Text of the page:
Perhaps the most unfortunate struggle is the hardware. Stuck with one joystick after so many years of using two, Capcom decided to do the best with what they had and try to make Nintendo’s Circle Pad work. Instead of returning to RE1’s set camera (which worked well with one joystick), the player has to either push hard on the stick to move or gently to turn. In the middle of an intense battle, it’s insanely frustrating to be nursing a joystick just to face your attacker.
When fighting at a distance, the controls are rather impressive, and Capcom’s skill developing shooters is clear. When enemies get closer however, the shortcomings of the hardware become glaringly apparent. Baddies disappear behind your character, and spinning to face them is an exercise in futility. The dodge mechanic in the game is unbelievably elusive and if you don’t pick it up in the two line explanation, you’re left to figure it out in-game. Which you never will. Without a doubt, if the dodge mechanic was more responsive, Revelations would be a different game. The few times I accidentally dodged an attack were super cool and helpful. But in ten hours I was never able to replicate it with any sort of consistency.
Other attempts to regain some form of good controls include the strafing mechanism and—for some reason—extensive and mind-numbingly stupid underwater levels. These underwater levels, which occupy a vast majority of a few chapters, made me grit my teeth in frustration more often than not. The controls are no better on land than they are below water, except you can’t discharge your weapon. This wouldn’t matter, except the underwater monsters you have absolutely no way of combatting. Trying to avoid mutated salmon with a shitty control system is like trying to hang yourself with spaghetti. Sad, unsuccessful, and really rather stupid.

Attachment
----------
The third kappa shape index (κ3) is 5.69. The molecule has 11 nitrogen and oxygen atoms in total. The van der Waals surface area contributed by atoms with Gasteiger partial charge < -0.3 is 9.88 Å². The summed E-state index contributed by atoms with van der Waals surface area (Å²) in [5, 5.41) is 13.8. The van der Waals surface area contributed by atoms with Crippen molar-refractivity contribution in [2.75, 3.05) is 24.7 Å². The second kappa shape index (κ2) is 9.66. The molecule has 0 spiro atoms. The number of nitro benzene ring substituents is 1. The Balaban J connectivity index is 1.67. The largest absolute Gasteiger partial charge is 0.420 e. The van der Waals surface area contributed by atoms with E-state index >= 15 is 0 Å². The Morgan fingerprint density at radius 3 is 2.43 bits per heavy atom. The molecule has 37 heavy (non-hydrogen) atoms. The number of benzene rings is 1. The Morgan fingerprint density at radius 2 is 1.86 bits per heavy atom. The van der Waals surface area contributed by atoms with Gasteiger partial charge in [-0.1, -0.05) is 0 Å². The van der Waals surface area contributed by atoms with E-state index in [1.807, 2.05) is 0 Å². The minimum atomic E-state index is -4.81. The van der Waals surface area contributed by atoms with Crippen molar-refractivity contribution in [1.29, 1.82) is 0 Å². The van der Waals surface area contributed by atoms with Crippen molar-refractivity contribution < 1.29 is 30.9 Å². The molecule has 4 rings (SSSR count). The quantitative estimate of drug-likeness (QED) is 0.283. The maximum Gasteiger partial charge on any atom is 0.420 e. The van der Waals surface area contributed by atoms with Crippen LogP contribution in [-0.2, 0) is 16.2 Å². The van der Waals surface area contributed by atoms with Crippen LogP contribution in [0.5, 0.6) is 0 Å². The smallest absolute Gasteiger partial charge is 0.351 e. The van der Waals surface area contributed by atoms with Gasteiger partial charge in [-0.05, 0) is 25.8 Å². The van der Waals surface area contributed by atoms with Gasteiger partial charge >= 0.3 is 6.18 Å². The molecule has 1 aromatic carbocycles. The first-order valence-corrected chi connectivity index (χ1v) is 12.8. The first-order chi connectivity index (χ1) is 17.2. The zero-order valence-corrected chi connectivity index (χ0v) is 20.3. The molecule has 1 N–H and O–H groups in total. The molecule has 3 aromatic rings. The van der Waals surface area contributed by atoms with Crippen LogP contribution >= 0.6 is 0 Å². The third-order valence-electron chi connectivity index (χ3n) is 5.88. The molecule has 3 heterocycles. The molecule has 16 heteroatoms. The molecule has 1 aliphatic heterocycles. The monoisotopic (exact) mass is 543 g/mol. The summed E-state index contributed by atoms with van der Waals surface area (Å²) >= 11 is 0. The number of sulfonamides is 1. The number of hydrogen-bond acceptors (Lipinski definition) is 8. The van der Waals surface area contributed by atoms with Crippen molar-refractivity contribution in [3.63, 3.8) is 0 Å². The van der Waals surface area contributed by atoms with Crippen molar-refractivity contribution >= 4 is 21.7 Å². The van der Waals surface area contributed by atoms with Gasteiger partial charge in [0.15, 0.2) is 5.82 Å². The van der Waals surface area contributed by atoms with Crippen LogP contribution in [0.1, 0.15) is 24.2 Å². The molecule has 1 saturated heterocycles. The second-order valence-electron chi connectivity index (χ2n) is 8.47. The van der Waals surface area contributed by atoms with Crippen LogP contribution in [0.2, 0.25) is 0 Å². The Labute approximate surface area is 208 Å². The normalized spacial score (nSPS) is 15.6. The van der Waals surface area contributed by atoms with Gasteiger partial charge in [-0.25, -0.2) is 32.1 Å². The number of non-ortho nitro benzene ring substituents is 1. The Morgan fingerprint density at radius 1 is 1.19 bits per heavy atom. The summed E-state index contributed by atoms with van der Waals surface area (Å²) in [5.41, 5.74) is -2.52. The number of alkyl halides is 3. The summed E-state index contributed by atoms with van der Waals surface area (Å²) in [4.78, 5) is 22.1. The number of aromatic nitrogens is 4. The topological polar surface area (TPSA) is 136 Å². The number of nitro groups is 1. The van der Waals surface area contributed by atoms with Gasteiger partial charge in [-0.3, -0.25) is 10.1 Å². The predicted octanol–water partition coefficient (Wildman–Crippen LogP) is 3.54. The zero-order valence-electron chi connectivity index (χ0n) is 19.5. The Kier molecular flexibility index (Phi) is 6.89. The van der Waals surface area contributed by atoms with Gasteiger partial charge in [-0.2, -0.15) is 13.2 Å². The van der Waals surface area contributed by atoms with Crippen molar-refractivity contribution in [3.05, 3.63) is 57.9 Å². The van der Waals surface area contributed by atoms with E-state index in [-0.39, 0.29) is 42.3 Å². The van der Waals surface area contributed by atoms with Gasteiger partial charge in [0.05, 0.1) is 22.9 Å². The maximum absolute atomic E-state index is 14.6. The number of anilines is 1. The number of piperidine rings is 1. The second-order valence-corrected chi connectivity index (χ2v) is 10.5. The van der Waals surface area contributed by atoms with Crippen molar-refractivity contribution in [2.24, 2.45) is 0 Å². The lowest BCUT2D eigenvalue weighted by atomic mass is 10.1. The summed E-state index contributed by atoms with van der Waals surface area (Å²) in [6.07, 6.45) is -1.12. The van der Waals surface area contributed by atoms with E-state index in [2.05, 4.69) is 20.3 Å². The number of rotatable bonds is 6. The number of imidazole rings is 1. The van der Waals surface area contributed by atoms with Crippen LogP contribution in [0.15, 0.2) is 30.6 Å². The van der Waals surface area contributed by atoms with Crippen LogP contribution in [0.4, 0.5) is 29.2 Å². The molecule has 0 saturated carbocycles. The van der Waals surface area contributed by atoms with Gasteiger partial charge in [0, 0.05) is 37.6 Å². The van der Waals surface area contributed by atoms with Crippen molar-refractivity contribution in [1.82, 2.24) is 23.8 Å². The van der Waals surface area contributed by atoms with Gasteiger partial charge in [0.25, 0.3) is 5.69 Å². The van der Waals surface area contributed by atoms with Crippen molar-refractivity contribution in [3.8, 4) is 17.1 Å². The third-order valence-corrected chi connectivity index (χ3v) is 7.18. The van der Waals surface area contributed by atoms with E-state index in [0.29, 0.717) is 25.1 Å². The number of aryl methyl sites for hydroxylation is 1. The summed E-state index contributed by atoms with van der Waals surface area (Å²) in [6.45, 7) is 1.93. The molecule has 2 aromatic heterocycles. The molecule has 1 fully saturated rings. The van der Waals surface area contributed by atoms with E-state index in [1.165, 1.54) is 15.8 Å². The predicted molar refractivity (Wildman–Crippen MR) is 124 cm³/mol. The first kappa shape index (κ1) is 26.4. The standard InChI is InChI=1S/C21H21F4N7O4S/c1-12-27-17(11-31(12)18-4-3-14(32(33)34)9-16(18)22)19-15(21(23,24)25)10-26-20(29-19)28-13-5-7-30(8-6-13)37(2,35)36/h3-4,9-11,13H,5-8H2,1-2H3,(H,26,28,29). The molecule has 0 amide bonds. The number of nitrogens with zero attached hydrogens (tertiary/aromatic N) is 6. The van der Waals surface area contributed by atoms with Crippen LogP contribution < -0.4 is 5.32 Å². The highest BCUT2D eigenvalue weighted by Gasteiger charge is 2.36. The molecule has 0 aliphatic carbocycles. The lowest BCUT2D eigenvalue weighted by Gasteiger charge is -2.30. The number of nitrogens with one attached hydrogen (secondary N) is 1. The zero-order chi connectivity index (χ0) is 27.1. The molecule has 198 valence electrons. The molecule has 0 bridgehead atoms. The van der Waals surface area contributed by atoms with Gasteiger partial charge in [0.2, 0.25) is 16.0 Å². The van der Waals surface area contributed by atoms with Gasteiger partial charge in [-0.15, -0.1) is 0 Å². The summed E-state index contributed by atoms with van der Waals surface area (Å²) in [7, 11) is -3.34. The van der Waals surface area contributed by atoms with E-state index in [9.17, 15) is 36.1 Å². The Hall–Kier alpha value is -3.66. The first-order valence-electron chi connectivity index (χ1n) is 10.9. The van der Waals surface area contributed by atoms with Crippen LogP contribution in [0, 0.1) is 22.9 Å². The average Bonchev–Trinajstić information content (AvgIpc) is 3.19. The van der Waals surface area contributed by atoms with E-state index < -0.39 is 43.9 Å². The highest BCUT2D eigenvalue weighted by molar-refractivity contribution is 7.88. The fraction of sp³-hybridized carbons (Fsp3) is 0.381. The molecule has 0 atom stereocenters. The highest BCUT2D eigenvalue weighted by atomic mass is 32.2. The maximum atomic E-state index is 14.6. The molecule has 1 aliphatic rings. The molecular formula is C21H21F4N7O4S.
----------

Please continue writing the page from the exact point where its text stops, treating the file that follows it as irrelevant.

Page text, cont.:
Warning: For Your Fans Only
I won’t go as far as to say that Resident Evil Revelations is a disgrace to the series, although I do believe it is an underwhelming addition. Doing a lot of things right comes naturally to Capcom, but with new hardware came a new, unsuccessful, approach. The story is pretty standard fare for a lesser RE title, and the lack of standard features could be excused due to the limits of the handheld. But the abysmal controls and resulting frustrations are unforgiveable. Diehard fans of Resident Evil like me may see this title as just something to tide them over until Resident Evil 6 comes out later this year. But as for anyone looking for a game changer on the 3DS—keep looking.